Professor emeritus at the University of Paris 8, Françoise Decroisette holds an agrégation in Italian and a Doctorat d'Etat. Her thesis focused on the early years of the Princely Theatre of La Pergola in Florence (L'Académie des Immobili des Immobili de Florence et le théâtre de la Pergola, 1652-1713, Université Paris 8, 1984). Later, as part of the Laboratoire d'Etudes Romanes de Paris 8, she supervised a number of theses on Italian opera and theatre and theater, and published several collective volumes on festivity and writing, the journeys of theater texts between Italy and France, Italian theatrical poetics from the 16th to the 20th century, the traces of the spectator, the libretto of the opera, etc. of the spectator, the opera libretto as a literary work (Presses universitaires de Vincennes), and the links between history and theater (L'Histoire derrière le rideau : écritures scéniques du Risorgimento, PUR, Rennes 2013).
She has collaborated and continues to collaborate on the European program Euridice 1600-2000, co-directed with Joël Heuillon and Françoise Graziani (La Naissance de l'opéra, L'Harmattan, 2001). She is a member of the European program ArpreGo, Archivio del teatro pregoldoniano, run by the University of Santiago de Compostela (J. Gutierrez Carou), where she has edited and commented on texts by Sienese author Girolamo Gigli (I Litiganti, La sorellina di Don Pilone) and the Florentine librettist Giovan Andrea Moniglia (Il vecchio balordo) (Venice, Lineadacquaedizioni).
She has also published a monograph on 18th-century Venice, Venise au temps de Goldoni (Hachette, 1999).
As a translator, in addition to Cunto de li Cunti by the Neapolitan Giovan Battista Basile (Le Conte des contes ou le divertissement des petits-enfants, Circé, 19951), she has translated the Quatre dialogues en matière de représentations theatrical performances by the Mantuan choreographer Leone de'Sommi (Rampazzo, 1991), several comedies by Goldoni [La Villégiature (L'Arche), Le Véritable ami (Actes Sud), L'Ecole de danse (Circé), Le serviteur de deux maîtres, Larousse], and Carlo Gozzi (L'Oiseau vert and Le Corbeau, Presses universitaires de Grenoble), and has edited a collective translation of Carlo Gozzi's Mémoires inutiles (Alain Baudry éd., 2010).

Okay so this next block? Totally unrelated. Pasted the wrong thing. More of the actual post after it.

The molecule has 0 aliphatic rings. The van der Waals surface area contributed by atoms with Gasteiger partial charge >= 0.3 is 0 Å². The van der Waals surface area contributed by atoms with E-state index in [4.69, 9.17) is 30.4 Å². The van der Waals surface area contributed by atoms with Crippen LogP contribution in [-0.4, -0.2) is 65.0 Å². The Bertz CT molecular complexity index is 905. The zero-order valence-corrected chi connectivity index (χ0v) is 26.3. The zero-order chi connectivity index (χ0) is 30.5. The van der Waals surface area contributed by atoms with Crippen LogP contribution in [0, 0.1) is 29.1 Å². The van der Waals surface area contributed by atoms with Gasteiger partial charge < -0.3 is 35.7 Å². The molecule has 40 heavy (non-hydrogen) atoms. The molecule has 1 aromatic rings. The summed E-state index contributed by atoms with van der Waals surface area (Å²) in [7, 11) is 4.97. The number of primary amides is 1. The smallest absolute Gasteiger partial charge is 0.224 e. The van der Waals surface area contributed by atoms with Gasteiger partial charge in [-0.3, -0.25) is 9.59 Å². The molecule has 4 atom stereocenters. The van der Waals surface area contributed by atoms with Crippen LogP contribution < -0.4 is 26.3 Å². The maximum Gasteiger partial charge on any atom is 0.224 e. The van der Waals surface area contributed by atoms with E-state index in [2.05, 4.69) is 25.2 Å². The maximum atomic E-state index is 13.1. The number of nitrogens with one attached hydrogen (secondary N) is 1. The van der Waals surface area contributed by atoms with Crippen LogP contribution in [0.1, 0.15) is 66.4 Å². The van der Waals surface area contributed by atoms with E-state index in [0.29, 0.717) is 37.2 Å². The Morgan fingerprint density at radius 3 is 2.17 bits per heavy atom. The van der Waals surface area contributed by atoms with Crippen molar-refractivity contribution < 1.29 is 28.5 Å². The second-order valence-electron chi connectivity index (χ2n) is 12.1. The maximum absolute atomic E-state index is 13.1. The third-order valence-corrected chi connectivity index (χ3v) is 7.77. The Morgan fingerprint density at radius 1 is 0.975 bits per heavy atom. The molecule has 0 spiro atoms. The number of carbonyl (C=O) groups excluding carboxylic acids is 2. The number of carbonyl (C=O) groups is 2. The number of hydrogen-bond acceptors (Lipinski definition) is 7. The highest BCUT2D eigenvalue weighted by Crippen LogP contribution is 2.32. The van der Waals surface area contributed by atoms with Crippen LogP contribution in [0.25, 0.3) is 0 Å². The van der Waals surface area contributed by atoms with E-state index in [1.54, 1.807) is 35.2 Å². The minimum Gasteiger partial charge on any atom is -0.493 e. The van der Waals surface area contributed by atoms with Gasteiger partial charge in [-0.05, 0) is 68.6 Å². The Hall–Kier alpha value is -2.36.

Olivier Pont's business is twofold:
bowed instruments for early music, in particular the violin family of the Renaissance, 17th and 18th centuries, and bowed viols from the 11th to 15th centuries. of electric violins and violin amplification systems.
For Renaissance and Baroque instruments, Olivier Pont is particularly interested in archaic "in the air" mounts, i.e. without a mold, with the ribs set into the neck and back. For example, he offers violins, tenors and basses in the style of those preserved in Freiberg Cathedral, Germany, or inspired by 17th-century Flemish violins.
His bowed viols are based on manuscript illuminations or carvings, and he offers instruments based on sculptures from the cathedrals of Chartres and Angers. To enhance his knowledge of historical instruments and for his own pleasure, he studies and plays medieval and Renaissance music.
The electric violins and violin pickups it offers were originally developed in response to demand from jazz violinists playing in highly amplified bands, with drums, bass and electric guitar, brass instruments etc. Since then, they have also been used in the fields of traditional music, rock, contemporary music, French chanson and variety. His work focuses above all on highlighting the sensitivity of the bow, even at high volume. He offers two models of violin, each also available in alto, tenor and 5-string. We manufacture piezoelectric transducers for violin, viola, cello and double bass, and on request for other string instruments. At present, he is testing this equipment himself on stage, mainly in the context of traditional music.